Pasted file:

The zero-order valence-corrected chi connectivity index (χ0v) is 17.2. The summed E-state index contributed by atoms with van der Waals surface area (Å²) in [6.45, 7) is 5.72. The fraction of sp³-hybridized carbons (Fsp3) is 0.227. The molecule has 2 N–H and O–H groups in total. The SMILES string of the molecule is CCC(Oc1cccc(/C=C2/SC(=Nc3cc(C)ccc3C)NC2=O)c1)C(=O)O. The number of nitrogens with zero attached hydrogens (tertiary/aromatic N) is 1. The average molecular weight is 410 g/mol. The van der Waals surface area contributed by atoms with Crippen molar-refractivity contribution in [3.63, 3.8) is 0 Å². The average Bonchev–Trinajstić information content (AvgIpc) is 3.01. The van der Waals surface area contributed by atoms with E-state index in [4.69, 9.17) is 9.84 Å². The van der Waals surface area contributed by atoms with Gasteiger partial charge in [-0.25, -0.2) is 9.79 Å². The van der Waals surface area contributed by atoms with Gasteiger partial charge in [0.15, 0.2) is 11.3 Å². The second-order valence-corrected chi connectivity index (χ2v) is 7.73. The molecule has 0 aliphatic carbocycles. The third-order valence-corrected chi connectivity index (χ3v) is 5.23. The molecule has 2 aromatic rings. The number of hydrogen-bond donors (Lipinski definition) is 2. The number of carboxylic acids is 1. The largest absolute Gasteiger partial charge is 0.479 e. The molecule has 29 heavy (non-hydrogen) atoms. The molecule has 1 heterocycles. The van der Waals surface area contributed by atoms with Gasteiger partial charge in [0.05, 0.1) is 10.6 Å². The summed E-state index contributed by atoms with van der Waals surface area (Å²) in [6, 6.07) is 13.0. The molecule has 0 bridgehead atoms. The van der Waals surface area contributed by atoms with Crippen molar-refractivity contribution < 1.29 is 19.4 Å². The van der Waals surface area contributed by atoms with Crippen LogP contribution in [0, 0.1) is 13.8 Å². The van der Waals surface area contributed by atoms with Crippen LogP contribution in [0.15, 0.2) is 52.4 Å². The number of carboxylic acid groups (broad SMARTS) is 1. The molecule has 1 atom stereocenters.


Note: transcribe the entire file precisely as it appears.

The zero-order valence-corrected chi connectivity index (χ0v) is 17.2. The summed E-state index contributed by atoms with van der Waals surface area (Å²) in [6.45, 7) is 5.72. The fraction of sp³-hybridized carbons (Fsp3) is 0.227. The molecule has 2 N–H and O–H groups in total. The SMILES string of the molecule is CCC(Oc1cccc(/C=C2/SC(=Nc3cc(C)ccc3C)NC2=O)c1)C(=O)O. The number of nitrogens with zero attached hydrogens (tertiary/aromatic N) is 1. The average molecular weight is 410 g/mol. The van der Waals surface area contributed by atoms with Crippen molar-refractivity contribution in [3.63, 3.8) is 0 Å². The average Bonchev–Trinajstić information content (AvgIpc) is 3.01. The van der Waals surface area contributed by atoms with E-state index in [4.69, 9.17) is 9.84 Å². The van der Waals surface area contributed by atoms with Gasteiger partial charge in [-0.25, -0.2) is 9.79 Å². The van der Waals surface area contributed by atoms with Gasteiger partial charge in [0.15, 0.2) is 11.3 Å². The second-order valence-corrected chi connectivity index (χ2v) is 7.73. The molecule has 0 aliphatic carbocycles. The third-order valence-corrected chi connectivity index (χ3v) is 5.23. The molecule has 2 aromatic rings. The number of hydrogen-bond donors (Lipinski definition) is 2. The number of carboxylic acids is 1. The largest absolute Gasteiger partial charge is 0.479 e. The molecule has 29 heavy (non-hydrogen) atoms. The molecule has 1 heterocycles. The van der Waals surface area contributed by atoms with Gasteiger partial charge in [0.05, 0.1) is 10.6 Å². The summed E-state index contributed by atoms with van der Waals surface area (Å²) in [6, 6.07) is 13.0. The molecule has 0 bridgehead atoms. The van der Waals surface area contributed by atoms with Crippen molar-refractivity contribution < 1.29 is 19.4 Å². The van der Waals surface area contributed by atoms with Crippen LogP contribution in [0, 0.1) is 13.8 Å². The van der Waals surface area contributed by atoms with Crippen LogP contribution in [0.15, 0.2) is 52.4 Å². The number of carboxylic acid groups (broad SMARTS) is 1. The molecule has 1 atom stereocenters.